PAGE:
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Aberdeen City Council has outlined details of its push to adopt a shared services approach to IT delivery, which has seen it shift its entire IT estate to Brightsolid’s managed private cloud.
The local authority has joined forces with neighbouring Aberdeenshire Council to procure BrightSolid’s services via the Scottish Government’s Hosting ServicesFramework.
The arrangement is due to last three years and will cost around £1m per annum. It has already seen Aberdeen City Council migrate its IT systems to Brightsolid in just six weeks.
Sandra Massey, IT manager at Aberdeen City Council, told Computer Weekly the expiration of the council’s previous five-year, fully managed datacentre contract with another supplier was one of the reasons behind the move.
“The two big things for us were that we wanted to share infrastructure, and reduce our costs,” she said.
“We had elements of private cloud in the previous contract, and what we are hoping to see with the new arrangement is more flexibility in extending the use of that, particularly in conjunction with Aberdeenshire.”
Improved connectivity and savings
As well as the private cloud element, the deal will also see Brightsolid take responsibility for managing Aberdeen City Council’s storage infrastructure, although it plans to retain control of the server side of its operations.
With the migration already complete, Massey said the organisation has already begun to reap some benefits, and plans to use this project as a springboard to do more on both the shared services and cloud front.
“We’re seeing improved connectivity, partly because the new datacentre is so much closer to the council’s officers, so we don’t have the latency we used to,” she said.
“We are also seeing some immediate operational savings, and we feel more in control of our environment again.”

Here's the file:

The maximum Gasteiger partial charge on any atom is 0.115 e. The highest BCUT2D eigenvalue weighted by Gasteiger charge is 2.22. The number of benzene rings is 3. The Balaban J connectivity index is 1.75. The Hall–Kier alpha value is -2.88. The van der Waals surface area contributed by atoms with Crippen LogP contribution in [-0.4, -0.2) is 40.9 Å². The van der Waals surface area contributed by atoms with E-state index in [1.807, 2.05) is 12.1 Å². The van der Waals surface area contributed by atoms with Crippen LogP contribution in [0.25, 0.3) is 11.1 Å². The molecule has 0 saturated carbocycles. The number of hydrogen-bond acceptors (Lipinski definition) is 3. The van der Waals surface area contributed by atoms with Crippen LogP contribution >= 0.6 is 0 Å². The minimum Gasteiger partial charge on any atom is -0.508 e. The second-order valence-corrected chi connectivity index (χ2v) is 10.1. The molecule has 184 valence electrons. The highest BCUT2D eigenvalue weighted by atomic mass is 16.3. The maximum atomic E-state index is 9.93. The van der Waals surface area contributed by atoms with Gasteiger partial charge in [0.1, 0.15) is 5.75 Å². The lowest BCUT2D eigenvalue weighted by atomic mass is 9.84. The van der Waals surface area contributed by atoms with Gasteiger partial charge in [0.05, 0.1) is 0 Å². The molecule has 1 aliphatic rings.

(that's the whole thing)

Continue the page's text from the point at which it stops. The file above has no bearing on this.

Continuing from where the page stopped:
Read more about public sector datacentre projects
A capital-wide hybrid cloud, underpinned by the London Public Services Network, is in the works that could eventually provide local councils with off-premise access to commonly used applications and services.
Southend-on-Sea Borough Council is to embark on a £1.5m hybrid cloud datacentre refresh project so it can combine its existing on-premise infrastructure with new services offered through the government’s G-Cloud framework.
DC Thompson-owned Brightsolid operates three datacentres in Scotland and previously hailed the public sector, along with the oil and gas market, as keen users of its facilities.
The company claims its knowledge of the local market played a key role in securing it the deal, along with its ability to carry out the migration in a tight, six-week timeframe.
Richard Higgs, CEO of Brightsolid, added: “Aberdeen City Council has a very exciting vision that includes working collaboratively with other local councils, engaging with the community and providing high-quality provision of connectivity for everyone.
“When we made the decision to open a facility in Aberdeen, our intention was to help the city become a centre of technological excellence. Winning this business shows it’s truly something we can do,” Higgs added.